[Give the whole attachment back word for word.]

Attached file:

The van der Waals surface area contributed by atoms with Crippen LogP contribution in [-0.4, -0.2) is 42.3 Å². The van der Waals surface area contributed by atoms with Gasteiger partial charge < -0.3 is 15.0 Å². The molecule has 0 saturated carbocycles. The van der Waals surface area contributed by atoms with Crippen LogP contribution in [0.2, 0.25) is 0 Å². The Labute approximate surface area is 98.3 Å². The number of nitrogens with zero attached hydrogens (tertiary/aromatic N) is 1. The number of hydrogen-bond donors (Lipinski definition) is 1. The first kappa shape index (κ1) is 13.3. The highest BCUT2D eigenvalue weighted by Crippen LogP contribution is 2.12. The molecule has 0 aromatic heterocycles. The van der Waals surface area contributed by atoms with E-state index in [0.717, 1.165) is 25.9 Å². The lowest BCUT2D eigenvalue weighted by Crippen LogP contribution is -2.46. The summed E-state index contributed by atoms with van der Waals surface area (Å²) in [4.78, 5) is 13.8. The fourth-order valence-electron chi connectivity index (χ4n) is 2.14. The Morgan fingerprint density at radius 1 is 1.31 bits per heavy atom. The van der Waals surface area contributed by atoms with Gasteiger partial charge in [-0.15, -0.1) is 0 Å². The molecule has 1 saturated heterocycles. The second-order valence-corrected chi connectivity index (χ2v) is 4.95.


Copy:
The van der Waals surface area contributed by atoms with Crippen LogP contribution in [-0.4, -0.2) is 42.3 Å². The van der Waals surface area contributed by atoms with Gasteiger partial charge < -0.3 is 15.0 Å². The molecule has 0 saturated carbocycles. The van der Waals surface area contributed by atoms with Crippen LogP contribution in [0.2, 0.25) is 0 Å². The Labute approximate surface area is 98.3 Å². The number of nitrogens with zero attached hydrogens (tertiary/aromatic N) is 1. The number of hydrogen-bond donors (Lipinski definition) is 1. The first kappa shape index (κ1) is 13.3. The highest BCUT2D eigenvalue weighted by Crippen LogP contribution is 2.12. The molecule has 0 aromatic heterocycles. The van der Waals surface area contributed by atoms with E-state index in [0.717, 1.165) is 25.9 Å². The lowest BCUT2D eigenvalue weighted by Crippen LogP contribution is -2.46. The summed E-state index contributed by atoms with van der Waals surface area (Å²) in [4.78, 5) is 13.8. The fourth-order valence-electron chi connectivity index (χ4n) is 2.14. The Morgan fingerprint density at radius 1 is 1.31 bits per heavy atom. The van der Waals surface area contributed by atoms with Gasteiger partial charge in [-0.15, -0.1) is 0 Å². The molecule has 1 saturated heterocycles. The second-order valence-corrected chi connectivity index (χ2v) is 4.95.